- According to a recent study in the journal Science Advances, the average distance industrial fishing fleets travel from their home ports to fishing grounds is twice what it was in the 1950s, expanding the total area of the world’s oceans that are fished from 60 to 90 percent.
- Despite ranging farther afield and fishing in new waters, however, the fleets of the top 20 fishing countries — collectively responsible for 80 percent of the global industrial fishing catch — are hauling in far smaller amounts of fish.
- Today, about 7 metric tons of fish are caught per 1,000 kilometers (about 621 miles) traveled by those 20 countries’ fleets, less than a third of the more than 25 metric tons they caught per 1,000 kilometers traveled in the 1950s.
Industrial fishing fleets are traveling ever-farther across the globe in pursuit of a dwindling haul of fish, a new study finds.
Researchers with Sea Around Us, a research initiative spearheaded by the University of Western Australia (UWA) and the University of British Columbia (UBC) in Canada, produced high-resolution maps of fish catches between 1950 and 2014 in order to examine the geographic expansion of industrial fishing. Their results were detailed in the journal Science Advances last week.
According to the study, the average distance industrial fishing fleets travel from their home ports to fishing grounds is twice what it was in the 1950s, expanding the total area of the world’s oceans that are fished from 60 to 90 percent.
Despite ranging farther afield and fishing in new waters, however, the fleets of the top 20 fishing countries — collectively responsible for 80 percent of the global industrial fishing catch — are hauling in far smaller amounts of fish. Today, about 7 metric tons of fish are caught per 1,000 kilometers (about 621 miles) traveled by those 20 countries’ fleets, less than a third of the more than 25 metric tons they caught per 1,000 kilometers traveled in the 1950s.
Noting that global industrial fishing hit “peak catch” in 1996 and has continually declined in productivity since then, the researchers write in the study that the world’s industrial fishing fleets might be in danger of running aground on a hard barrier to meeting future demand: “The trends in the spatial expansion of industrial fisheries and their overall catch together indicate that we may be approaching the physical limits of expansion in capture fisheries.”
They add: “By our measure, total industrial catch per unit ocean area has declined by 22% since 1996, despite spatial expansion having continued, albeit slowly. Further expansion into the remaining accessible areas of the polar seas, even if it were ecologically justifiable, seems unlikely to reverse this trend.”
David Tickler, a postgraduate student at UWA’s School of Biological Sciences and lead author of the study, said in a statement that “These findings show that nowadays more fuel is being burned and more time is being spent at sea for every fish caught. These diminishing returns to fishing effort are a worrying indicator of the inability of fisheries to sustainably meet consumer demands and previous catch levels.”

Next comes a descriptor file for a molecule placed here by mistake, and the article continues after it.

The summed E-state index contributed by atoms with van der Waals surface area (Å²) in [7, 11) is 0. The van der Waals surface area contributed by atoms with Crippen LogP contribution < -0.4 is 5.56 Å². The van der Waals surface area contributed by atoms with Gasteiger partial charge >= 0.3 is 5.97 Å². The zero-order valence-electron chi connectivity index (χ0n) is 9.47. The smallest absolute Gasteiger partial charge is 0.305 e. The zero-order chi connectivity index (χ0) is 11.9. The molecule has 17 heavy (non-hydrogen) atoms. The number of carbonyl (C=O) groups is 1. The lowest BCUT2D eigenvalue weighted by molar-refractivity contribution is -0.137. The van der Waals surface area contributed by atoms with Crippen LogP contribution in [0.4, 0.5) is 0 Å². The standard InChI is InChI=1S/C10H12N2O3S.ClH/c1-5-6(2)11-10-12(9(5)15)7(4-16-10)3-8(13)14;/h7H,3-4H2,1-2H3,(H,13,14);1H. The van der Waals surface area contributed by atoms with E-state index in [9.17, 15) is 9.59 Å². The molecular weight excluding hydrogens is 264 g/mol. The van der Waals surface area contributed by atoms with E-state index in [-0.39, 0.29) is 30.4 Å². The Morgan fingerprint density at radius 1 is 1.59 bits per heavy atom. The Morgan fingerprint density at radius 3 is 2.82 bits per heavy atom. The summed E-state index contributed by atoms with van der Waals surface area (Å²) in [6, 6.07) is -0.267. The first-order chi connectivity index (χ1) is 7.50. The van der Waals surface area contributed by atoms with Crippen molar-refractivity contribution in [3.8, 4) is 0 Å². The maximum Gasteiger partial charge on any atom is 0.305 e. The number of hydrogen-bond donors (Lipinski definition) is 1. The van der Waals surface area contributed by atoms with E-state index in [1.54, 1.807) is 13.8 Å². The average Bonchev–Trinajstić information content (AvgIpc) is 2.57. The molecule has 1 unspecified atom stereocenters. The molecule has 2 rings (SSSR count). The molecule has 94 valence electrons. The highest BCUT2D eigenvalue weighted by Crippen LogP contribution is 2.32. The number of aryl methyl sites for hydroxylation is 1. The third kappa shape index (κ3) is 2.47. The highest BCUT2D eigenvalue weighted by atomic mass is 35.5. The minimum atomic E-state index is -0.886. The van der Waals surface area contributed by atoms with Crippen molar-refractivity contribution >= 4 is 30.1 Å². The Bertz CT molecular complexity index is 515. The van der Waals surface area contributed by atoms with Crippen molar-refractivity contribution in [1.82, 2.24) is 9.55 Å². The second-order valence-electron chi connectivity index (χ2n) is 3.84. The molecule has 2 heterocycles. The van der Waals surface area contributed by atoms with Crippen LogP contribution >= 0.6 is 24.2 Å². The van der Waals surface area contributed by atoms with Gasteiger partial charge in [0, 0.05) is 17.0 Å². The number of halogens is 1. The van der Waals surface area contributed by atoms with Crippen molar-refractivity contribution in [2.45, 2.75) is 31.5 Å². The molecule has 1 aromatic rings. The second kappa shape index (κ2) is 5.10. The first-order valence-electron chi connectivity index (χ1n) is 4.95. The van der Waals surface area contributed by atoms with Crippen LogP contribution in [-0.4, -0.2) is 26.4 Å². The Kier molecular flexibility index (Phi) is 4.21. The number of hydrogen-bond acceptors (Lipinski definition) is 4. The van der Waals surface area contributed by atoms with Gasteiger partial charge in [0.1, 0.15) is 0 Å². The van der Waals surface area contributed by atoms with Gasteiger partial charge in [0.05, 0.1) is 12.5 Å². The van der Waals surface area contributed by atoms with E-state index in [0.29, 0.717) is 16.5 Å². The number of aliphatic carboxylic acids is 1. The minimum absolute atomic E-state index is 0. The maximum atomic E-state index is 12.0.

By mapping the expansion of industrial fisheries, the researchers determined that the doubling of the average distance fleets are fishing from their home port was almost entirely due to the government-subsidized fleets of a small number of countries. “While most countries continue to focus their fishing efforts on local waters, Taiwan, South Korea, Spain, and China have aggressively subsidized vessel and fuel costs to encourage their fleets to operate thousands of kilometres from their home ports,” Tickler said.
Without these subsidies, Tickler and team write in the study, the profits reaped by the major distant-water fishing countries “would be greatly reduced, or even disappear completely.” The researchers argue that their findings show that paying subsidies to industrial fishing fleets encourages inefficient and unsustainable uses of fisheries.
The former Soviet Union and Japan also had large fleets fishing in distant waters during the study period, but those fleets have scaled back their geographic range and are currently focused more on local fisheries. The fleets of 11 of the 20 largest industrial fishing countries, meanwhile, experienced little to no geographical expansion of their operations since 1950.
The researchers discovered that expansion of industrial fishing was most prominent in the coastal and archipelagic waters of Africa, South America, Southeast Asia, and the South Asian subcontinent. And while most fishing is done on continental shelf waters, the exploitation of offshore and high seas waters have also increased over the past 65 years, they found.
“Essentially no waters other than those at the polar extremes are presently unfished to some degree,” co-author Daniel Pauly, principal investigator of the Sea Around Us initiative at UBC, said in a statement. “But this continued expansion and concurrent intensification of fishing efforts has only contributed to the depletion of new areas of the ocean.”
Study co-author Jessica Meeuwig, who leads UWA’s Marine Futures Lab, says that the solution is to rein in the world’s industrial fishing fleets: “We have to accept that for fisheries to continue to support humanity into the future, we are going to have to allow the oceans some space and time to recover from over a century of unfettered industrial fishing.”
• Tickler, D., Meeuwig, J. J., Palomares, M. L., Pauly, D., & Zeller, D. (2018). Far from home: Distance patterns of global fishing fleets. Science Advances, 4(8), eaar3279. doi:10.1126/sciadv.aar3279